Questioning Double Jeopardy

Double jeopardy, a legal anachronism in twenty-first century Australia?

in a nutshell
technicalities of double jeopardy
the human element
questions to ask a double jeopardy defender
was the movie correct?
abolish retro or pro?
recommittal without prejudice
is double jeopardy a fundamental human right?
St Thomas Becket
R v Carroll saga
 

The Australian* on Double Jeopardy

It makes no sense to me that if someone gets off a particular case and then fresh evidence becomes available, DNA or otherwise, that they should ... literally get away with murder.    S.A. Premier Mike Rann

I’m very much in favour of changing things that don’t work and this rule doesn’t work...
...the demented, dogmatic adherence to something because it's been around for a long time...    
                                                                                                               
then Prime Minister John Howard

People argued about the medieval right not to be tried twice, as though fraudulently getting off was some sort of game...                                                                                 then UK Home Secretary David Blunkett

The common law says wrong guilty verdicts can be wrong, but wrong not guilty verdicts cannot be wrong.                                                            Evan Whitton, author of The Cartel: Lawyers and their Nine Magic Tricks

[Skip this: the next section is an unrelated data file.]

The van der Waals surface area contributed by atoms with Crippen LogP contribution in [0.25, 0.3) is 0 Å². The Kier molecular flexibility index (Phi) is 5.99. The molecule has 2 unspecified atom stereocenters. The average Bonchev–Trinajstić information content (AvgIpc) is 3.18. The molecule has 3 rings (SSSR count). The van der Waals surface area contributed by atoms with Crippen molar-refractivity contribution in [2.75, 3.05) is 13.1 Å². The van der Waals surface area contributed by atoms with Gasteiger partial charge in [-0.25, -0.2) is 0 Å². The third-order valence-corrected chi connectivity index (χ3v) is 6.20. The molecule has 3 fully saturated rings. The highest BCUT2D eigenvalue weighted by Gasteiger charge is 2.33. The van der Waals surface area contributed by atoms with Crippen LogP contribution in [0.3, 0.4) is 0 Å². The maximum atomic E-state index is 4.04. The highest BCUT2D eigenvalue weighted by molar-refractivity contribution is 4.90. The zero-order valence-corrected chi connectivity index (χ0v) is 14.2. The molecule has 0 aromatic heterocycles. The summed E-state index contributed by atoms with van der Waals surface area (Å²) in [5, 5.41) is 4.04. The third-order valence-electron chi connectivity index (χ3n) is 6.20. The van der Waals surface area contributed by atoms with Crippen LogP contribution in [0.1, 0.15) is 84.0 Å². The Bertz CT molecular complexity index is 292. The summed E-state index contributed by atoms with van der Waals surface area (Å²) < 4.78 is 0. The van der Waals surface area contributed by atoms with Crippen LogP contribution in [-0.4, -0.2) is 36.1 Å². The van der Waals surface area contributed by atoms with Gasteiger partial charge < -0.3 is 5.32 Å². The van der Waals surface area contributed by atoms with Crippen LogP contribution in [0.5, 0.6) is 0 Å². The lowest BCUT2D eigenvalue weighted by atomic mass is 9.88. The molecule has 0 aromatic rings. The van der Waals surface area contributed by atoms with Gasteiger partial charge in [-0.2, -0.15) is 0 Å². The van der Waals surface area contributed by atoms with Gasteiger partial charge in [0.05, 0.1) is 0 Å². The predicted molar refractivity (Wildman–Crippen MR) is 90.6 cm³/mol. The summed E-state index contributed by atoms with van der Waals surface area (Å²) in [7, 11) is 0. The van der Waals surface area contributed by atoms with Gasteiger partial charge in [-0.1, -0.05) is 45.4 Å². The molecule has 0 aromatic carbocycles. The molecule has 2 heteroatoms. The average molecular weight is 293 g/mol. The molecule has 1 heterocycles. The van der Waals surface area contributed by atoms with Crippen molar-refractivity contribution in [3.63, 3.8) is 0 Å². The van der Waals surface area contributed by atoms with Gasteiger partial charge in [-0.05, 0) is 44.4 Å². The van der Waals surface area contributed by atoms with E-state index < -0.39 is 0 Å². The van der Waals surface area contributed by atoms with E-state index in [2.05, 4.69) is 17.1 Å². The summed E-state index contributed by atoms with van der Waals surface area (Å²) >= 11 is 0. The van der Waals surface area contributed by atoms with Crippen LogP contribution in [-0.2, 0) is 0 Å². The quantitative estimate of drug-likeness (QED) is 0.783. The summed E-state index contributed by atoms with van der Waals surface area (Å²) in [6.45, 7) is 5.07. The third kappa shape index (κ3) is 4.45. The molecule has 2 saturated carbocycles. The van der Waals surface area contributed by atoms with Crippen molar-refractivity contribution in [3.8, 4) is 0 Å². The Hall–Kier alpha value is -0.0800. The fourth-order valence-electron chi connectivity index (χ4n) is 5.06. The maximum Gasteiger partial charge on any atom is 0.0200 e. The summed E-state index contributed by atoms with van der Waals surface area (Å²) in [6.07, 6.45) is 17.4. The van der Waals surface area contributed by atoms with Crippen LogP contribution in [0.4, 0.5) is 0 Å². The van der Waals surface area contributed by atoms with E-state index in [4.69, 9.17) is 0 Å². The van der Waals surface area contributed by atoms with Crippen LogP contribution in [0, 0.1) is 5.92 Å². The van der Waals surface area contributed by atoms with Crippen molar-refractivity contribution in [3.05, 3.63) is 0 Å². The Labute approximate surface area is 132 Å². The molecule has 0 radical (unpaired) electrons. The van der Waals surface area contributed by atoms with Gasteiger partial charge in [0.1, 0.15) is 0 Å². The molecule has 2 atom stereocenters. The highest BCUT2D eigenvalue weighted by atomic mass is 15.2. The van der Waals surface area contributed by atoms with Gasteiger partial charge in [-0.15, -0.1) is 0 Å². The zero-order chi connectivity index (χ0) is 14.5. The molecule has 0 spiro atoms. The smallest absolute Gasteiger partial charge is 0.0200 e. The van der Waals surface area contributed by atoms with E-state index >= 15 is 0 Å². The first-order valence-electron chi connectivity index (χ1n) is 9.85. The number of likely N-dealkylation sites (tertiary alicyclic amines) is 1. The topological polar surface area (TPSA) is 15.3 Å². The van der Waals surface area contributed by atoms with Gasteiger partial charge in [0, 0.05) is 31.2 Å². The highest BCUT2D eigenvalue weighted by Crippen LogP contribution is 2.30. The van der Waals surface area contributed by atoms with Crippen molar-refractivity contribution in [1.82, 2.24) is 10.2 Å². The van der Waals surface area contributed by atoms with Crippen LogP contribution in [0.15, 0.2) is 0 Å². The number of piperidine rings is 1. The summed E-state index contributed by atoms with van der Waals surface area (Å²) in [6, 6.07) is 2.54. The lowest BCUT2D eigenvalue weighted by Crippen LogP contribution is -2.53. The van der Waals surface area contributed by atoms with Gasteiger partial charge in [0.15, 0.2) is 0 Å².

In a nutshell

Double jeopardy is one of those “get off on a technicality” laws that prevents a repeat prosecution for someone acquitted in a criminal trial by either the jury, the judge or appeal court judges.

It has come to prominence and, depending on the viewpoint, a certain level of notoriety in modern times due to the combination of the increasing crime solving abilities of modern forensic science, with that of the (primarily commercial) media responding to a public demand for more exposure on law and order issues.

The two main alleged justifications for this law are, in few words,  that:

  1. There must be a protection against prosecutors who might, spitefully and maliciously, abuse their authority and repeatedly bring to trial someone via whom they were humiliated at the first trial by not being able to convict.
  2. An important aspect of the legal process is that, for reasons of respect for the judicial process and to give participants “closure”, there must be adopted the principle of finality and absoluteness to court decisions.

Criticism of these arguments have been that:

  1. Prosecutors in fact don’t have the arbitrary power to make a suspect stand trial. This at present in Australia can only be authorised by an independent Committal Hearing Magistrate. If the law on double jeopardy were to change then the traditional indicting system of the Grand Jury (as still practiced in some American states) could be utilised to allow an even more independent method to decide if one were to again stand trial.
  2. A principle is only a principle when applied to all relevant situations.  Finality, in point of fact, just does not exist. Every guilty verdict is subject to an appeal. Rape, robbery and assault victims can never be sure they will not be called again to give evidence at a new trial. The loved ones of a murder victim have no reason to feel confidant that when the perpetuator is given life he or she will serve a significant part of that sentence. 

The result of this has been that many in the community have been asking how we can  just settle for a situation where our criminal justice system allows those, of whom there is good reason to suspect criminal behaviour, to walk freely amongst us.